MOVE: An Oral History

For years, the hostility between the city and the radical West Philly group MOVE had escalated. But nobody was prepared for the horrific way the fight would end one May afternoon in 1985. Now, decades later, the people who were there that day tell the still-unbelievable story.

"Son, they're going to drop a bomb." Photo: Tom Gralish/Philadelphia Inquirer

“Son, they’re going to drop a bomb.”
Photo: Tom Gralish/Philadelphia Inquirer

IT WAS A standoff years in the making at 6221 Osage Avenue — the headquarters of a group called MOVE. The neighbors were fed up. The cops had warrants. And the members of the extremist back-to-nature organization had barricaded themselves inside. Their demand? Justice for nine MOVE members incarcerated — wrongly, some say — for the 1978 murder of Officer James Ramp. On May 13, 1985, shots rang out. Bystanders — including a young Michael Nutter — took cover.

And then, as the sun began to set, a police helicopter flew in and released a bag filled with explosives onto the headquarters, making ours the only American city ever to drop a bomb on its own citizens. At the end of the day, 61 houses blazed, and 11 people — five of them children — died, the nightmarish images forever burned into Philadelphia’s consciousness. Here, the people who lived through it tell the extraordinary story of the MOVE bombing.

Ramona Africa, MOVE spokesperson and the sole adult survivor of the 1985 fire: MOVE was formed in 1972 by John Africa. He gave us one common belief, in the all-importance of life. We had peaceful demonstrations: the Zoo, the circus, furriers, Dow, du Pont, and unsafe boarding homes for the elderly.

Andino R. Ward, father of Birdie Africa (aka Michael Moses Ward, who died in 2013), the sole child survivor of the 1985 fire: One day in the early ’70s, my wife Rhonda had a friend who was telling her about this group, MOVE. At this point, Rhonda and I were separated. Not long thereafter, I went to her mom’s house to pick up Mike. Her mom said they no longer lived there, she’s with MOVE. I went to the Powelton MOVE house, almost went to blows with John Africa. Then a guy came with a hatchet, so I got out of there. Later, Rhonda told me that her new family was MOVE, that John Africa was Mike’s father, that I could forget any involvement.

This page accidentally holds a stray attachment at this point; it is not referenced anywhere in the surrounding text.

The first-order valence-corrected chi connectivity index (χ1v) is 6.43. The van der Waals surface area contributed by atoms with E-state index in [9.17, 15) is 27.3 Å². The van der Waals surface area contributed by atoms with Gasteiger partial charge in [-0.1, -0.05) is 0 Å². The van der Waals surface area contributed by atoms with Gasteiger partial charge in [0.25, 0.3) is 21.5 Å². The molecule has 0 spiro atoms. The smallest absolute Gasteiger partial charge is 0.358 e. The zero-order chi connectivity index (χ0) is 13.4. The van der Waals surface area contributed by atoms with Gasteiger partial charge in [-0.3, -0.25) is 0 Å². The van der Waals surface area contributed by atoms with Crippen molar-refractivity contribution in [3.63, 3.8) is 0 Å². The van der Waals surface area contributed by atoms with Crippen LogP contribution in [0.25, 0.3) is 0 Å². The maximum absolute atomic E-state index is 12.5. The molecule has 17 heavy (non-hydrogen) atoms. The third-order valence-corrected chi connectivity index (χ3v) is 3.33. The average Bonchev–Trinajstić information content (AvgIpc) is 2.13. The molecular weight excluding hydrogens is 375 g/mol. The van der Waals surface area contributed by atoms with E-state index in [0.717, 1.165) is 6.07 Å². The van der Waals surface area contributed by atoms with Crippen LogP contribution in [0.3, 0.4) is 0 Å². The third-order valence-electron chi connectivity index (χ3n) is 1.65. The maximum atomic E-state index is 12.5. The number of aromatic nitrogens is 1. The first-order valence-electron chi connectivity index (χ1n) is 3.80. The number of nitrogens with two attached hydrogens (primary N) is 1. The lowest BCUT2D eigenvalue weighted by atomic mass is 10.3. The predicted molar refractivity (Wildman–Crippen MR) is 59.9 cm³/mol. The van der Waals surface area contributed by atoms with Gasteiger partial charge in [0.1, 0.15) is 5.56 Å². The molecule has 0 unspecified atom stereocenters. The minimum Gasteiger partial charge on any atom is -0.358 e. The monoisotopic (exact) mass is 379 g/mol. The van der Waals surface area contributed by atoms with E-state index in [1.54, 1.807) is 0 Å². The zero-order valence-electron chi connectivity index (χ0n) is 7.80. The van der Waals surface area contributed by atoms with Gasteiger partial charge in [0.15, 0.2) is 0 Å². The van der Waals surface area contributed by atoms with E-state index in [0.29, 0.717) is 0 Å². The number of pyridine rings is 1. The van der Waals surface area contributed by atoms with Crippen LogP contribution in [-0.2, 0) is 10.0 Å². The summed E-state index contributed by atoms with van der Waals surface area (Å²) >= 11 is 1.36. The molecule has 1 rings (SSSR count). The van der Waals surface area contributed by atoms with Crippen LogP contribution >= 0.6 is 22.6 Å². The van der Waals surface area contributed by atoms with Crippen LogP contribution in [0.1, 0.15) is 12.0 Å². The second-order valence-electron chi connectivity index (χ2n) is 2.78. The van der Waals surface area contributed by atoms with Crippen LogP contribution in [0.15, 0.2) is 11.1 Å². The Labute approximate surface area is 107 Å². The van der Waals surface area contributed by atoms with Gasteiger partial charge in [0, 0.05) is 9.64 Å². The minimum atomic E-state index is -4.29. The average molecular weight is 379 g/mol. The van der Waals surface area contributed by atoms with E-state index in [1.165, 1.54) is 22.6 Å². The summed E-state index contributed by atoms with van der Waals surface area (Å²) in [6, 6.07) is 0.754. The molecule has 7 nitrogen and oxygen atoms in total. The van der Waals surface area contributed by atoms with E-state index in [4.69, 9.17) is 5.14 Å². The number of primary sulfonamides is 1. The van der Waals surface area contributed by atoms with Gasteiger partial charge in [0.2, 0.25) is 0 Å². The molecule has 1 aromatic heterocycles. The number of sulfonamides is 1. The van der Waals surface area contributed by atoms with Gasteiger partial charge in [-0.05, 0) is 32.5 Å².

Michael Nutter, current mayor: In the late ’70s, there were various public activities involving MOVE. I was studying at Penn, and really only generally aware of them.

James Berghaier, retired Philly police officer: I’d see them acting up in the courtroom, but I didn’t give them any credibility.

Ramona Africa: The cops would come out and tell us we had to break down and go away. MOVE would not accept that.

Tigre Hill, director of The Barrel of a Gun, a film about Mumia Abu-Jamal: John Africa came to be at a time of all the cults. Tim Leary. Jim Jones. John Africa wanted to blow up capitals. They were anti-cop, anti-government, anti-technology.

Sam Katz, three-time mayoral candidate: These folks made life in the neighborhood intolerable — they were disruptive of civil life to the extreme.